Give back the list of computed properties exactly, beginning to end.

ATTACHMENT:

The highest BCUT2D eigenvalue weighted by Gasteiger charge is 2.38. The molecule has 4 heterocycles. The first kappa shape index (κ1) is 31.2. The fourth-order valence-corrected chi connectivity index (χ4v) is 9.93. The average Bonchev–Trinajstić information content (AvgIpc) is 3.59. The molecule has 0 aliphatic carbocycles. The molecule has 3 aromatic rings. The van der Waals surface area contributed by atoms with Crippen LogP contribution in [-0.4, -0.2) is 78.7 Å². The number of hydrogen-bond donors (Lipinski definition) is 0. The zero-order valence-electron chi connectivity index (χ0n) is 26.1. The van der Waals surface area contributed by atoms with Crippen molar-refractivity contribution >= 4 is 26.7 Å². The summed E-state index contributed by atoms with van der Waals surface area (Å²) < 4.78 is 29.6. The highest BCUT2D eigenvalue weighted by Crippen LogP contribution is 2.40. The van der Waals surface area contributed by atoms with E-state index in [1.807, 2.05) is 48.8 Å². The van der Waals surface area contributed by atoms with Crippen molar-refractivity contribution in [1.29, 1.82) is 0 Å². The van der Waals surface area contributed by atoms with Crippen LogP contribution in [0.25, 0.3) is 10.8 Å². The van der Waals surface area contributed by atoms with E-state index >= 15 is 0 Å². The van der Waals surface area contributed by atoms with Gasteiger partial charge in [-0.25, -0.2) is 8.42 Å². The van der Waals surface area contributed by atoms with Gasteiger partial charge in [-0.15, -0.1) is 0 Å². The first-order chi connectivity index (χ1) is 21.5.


The highest BCUT2D eigenvalue weighted by Gasteiger charge is 2.38. The molecule has 4 heterocycles. The first kappa shape index (κ1) is 31.2. The fourth-order valence-corrected chi connectivity index (χ4v) is 9.93. The average Bonchev–Trinajstić information content (AvgIpc) is 3.59. The molecule has 0 aliphatic carbocycles. The molecule has 3 aromatic rings. The van der Waals surface area contributed by atoms with Crippen LogP contribution in [-0.4, -0.2) is 78.7 Å². The number of hydrogen-bond donors (Lipinski definition) is 0. The zero-order valence-electron chi connectivity index (χ0n) is 26.1. The van der Waals surface area contributed by atoms with Crippen molar-refractivity contribution >= 4 is 26.7 Å². The summed E-state index contributed by atoms with van der Waals surface area (Å²) < 4.78 is 29.6. The highest BCUT2D eigenvalue weighted by Crippen LogP contribution is 2.40. The van der Waals surface area contributed by atoms with E-state index in [1.807, 2.05) is 48.8 Å². The van der Waals surface area contributed by atoms with Crippen molar-refractivity contribution in [1.29, 1.82) is 0 Å². The van der Waals surface area contributed by atoms with Crippen LogP contribution in [0.25, 0.3) is 10.8 Å². The van der Waals surface area contributed by atoms with E-state index >= 15 is 0 Å². The van der Waals surface area contributed by atoms with Gasteiger partial charge in [-0.25, -0.2) is 8.42 Å². The van der Waals surface area contributed by atoms with Gasteiger partial charge in [-0.15, -0.1) is 0 Å². The first-order chi connectivity index (χ1) is 21.5.